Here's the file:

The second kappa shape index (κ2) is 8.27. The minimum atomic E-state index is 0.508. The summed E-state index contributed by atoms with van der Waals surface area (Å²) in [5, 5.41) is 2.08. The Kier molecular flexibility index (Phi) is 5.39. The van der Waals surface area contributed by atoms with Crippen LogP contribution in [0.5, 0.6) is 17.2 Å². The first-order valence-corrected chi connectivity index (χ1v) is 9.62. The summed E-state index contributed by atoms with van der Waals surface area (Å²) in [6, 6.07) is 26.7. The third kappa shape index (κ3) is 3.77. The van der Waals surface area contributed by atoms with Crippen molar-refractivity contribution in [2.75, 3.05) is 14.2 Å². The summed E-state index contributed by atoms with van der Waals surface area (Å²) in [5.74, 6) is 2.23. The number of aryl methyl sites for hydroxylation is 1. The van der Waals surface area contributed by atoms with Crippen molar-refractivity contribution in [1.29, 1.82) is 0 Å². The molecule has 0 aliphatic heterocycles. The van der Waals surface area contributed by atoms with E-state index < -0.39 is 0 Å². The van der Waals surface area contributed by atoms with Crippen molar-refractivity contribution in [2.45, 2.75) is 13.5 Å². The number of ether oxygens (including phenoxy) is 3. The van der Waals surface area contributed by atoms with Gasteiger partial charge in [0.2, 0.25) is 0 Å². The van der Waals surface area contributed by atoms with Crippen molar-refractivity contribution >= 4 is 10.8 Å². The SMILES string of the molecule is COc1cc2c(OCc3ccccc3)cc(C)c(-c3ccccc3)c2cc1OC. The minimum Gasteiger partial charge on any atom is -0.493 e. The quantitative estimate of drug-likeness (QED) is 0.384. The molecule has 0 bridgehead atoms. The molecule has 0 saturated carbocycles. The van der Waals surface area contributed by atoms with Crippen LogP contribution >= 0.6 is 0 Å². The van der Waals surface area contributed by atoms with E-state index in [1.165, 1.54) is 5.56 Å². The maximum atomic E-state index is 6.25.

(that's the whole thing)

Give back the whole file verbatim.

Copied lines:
The second kappa shape index (κ2) is 8.27. The minimum atomic E-state index is 0.508. The summed E-state index contributed by atoms with van der Waals surface area (Å²) in [5, 5.41) is 2.08. The Kier molecular flexibility index (Phi) is 5.39. The van der Waals surface area contributed by atoms with Crippen LogP contribution in [0.5, 0.6) is 17.2 Å². The first-order valence-corrected chi connectivity index (χ1v) is 9.62. The summed E-state index contributed by atoms with van der Waals surface area (Å²) in [6, 6.07) is 26.7. The third kappa shape index (κ3) is 3.77. The van der Waals surface area contributed by atoms with Crippen molar-refractivity contribution in [2.75, 3.05) is 14.2 Å². The summed E-state index contributed by atoms with van der Waals surface area (Å²) in [5.74, 6) is 2.23. The number of aryl methyl sites for hydroxylation is 1. The van der Waals surface area contributed by atoms with Crippen molar-refractivity contribution in [1.29, 1.82) is 0 Å². The molecule has 0 aliphatic heterocycles. The van der Waals surface area contributed by atoms with E-state index < -0.39 is 0 Å². The van der Waals surface area contributed by atoms with Crippen molar-refractivity contribution in [2.45, 2.75) is 13.5 Å². The number of ether oxygens (including phenoxy) is 3. The van der Waals surface area contributed by atoms with Gasteiger partial charge in [0.2, 0.25) is 0 Å². The van der Waals surface area contributed by atoms with Crippen molar-refractivity contribution >= 4 is 10.8 Å². The SMILES string of the molecule is COc1cc2c(OCc3ccccc3)cc(C)c(-c3ccccc3)c2cc1OC. The minimum Gasteiger partial charge on any atom is -0.493 e. The quantitative estimate of drug-likeness (QED) is 0.384. The molecule has 0 bridgehead atoms. The molecule has 0 saturated carbocycles. The van der Waals surface area contributed by atoms with Crippen LogP contribution >= 0.6 is 0 Å². The van der Waals surface area contributed by atoms with E-state index in [1.165, 1.54) is 5.56 Å². The maximum atomic E-state index is 6.25.